By Rabbi Aryeh Kaplan
Rabbi Kaplan is one of the JLIC educators at UCLA.
This past Monday and Tuesday, many congregations throughout the United States and around world finished the annual cycle of reading the Torah in its entirety. The celebration took place with great fanfare and energy, reflecting the immense efforts and dedication of the many cantors that flawlessly chanted the entire Torah on a weekly basis. Shockingly, we celebrate the tremendous accomplishment by immediately beginning the cycle again with no rest or delay. Moments after reading the last section of the Torah, the scroll is opened to the beginning and the next cycle of reading commences.
In a sense, the practice of immediately restarting may seem anticlimactic after a dramatic completion. One might expect that we would move on to another book, perhaps attempting to read the entire Hagiographa or the books of the Prophets. Yet, the Talmud in Tractate Brachos records the repetitive practice and takes it to the next level. It suggests that not only should congregations re-start the Torah cycle but that each individual should read the weekly portion twice before going to synagogue on Saturday. The Talmud even goes as far as to recommend that individuals read it a third time along with a commentary, which would result in each individual hearing the weekly portion in synagogue (on Mondays and Thursdays) and studying it three times in advance of the weekly public reading on Shabbat.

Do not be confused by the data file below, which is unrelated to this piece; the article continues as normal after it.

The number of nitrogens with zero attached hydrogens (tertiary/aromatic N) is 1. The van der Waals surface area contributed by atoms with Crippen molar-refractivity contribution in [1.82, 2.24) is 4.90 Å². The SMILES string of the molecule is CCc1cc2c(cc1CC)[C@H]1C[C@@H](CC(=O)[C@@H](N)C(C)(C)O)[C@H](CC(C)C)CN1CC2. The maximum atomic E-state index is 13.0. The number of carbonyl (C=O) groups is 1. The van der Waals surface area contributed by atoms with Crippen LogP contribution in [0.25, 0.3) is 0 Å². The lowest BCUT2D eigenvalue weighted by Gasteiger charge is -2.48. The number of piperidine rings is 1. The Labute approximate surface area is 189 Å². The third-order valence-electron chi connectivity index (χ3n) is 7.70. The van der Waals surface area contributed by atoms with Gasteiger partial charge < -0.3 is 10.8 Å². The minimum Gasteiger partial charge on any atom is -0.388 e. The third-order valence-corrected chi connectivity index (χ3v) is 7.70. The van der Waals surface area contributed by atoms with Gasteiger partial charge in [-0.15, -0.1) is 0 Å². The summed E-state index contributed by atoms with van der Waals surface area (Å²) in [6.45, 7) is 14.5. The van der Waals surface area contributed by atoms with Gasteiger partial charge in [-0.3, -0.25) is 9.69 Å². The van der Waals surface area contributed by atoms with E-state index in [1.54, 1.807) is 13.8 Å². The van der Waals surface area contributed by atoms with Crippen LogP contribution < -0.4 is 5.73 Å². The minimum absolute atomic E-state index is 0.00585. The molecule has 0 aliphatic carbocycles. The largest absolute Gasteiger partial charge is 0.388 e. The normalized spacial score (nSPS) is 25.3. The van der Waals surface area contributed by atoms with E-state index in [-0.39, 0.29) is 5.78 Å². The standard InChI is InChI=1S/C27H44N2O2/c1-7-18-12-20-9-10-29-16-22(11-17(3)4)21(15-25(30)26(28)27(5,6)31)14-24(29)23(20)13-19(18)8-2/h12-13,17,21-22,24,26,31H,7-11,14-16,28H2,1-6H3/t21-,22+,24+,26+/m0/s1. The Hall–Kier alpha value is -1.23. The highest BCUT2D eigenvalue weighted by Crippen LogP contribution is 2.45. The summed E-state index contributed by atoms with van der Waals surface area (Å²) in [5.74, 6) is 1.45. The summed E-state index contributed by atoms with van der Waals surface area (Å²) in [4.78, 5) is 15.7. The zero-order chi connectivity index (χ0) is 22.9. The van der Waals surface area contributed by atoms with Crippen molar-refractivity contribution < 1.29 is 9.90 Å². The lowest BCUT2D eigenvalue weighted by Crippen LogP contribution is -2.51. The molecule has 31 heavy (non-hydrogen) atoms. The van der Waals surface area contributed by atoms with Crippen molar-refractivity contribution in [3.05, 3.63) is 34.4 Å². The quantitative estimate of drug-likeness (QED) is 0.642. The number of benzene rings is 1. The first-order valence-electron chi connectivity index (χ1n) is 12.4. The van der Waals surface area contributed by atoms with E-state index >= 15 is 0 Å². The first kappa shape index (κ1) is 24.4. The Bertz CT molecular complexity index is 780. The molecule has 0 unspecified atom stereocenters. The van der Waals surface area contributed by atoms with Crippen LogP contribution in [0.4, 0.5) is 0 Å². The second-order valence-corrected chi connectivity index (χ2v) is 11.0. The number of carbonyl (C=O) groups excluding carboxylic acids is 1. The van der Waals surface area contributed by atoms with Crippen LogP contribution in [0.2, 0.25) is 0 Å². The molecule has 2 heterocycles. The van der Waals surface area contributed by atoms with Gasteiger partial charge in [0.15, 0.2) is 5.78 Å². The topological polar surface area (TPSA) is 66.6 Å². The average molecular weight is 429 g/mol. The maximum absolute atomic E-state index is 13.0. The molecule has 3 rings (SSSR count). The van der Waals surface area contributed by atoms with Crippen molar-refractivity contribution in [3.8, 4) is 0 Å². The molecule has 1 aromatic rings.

I would like to suggest that this intentional repetition is trying to teach us two lessons:
1) No matter how familiar we are with the various stories, lessons, and laws in the Torah, the ability to understand it in a deeper way always exists. In different stages of our lives – and even on different days – the ability of verses to impact us differently will always exist.
2) Success in intellectual and spiritual pursuits is not easily attained; rather, it is the byproduct of consistent efforts and ongoing commitment.
Wishing you a Shabbat Shalom and a happy rereading of the Torah!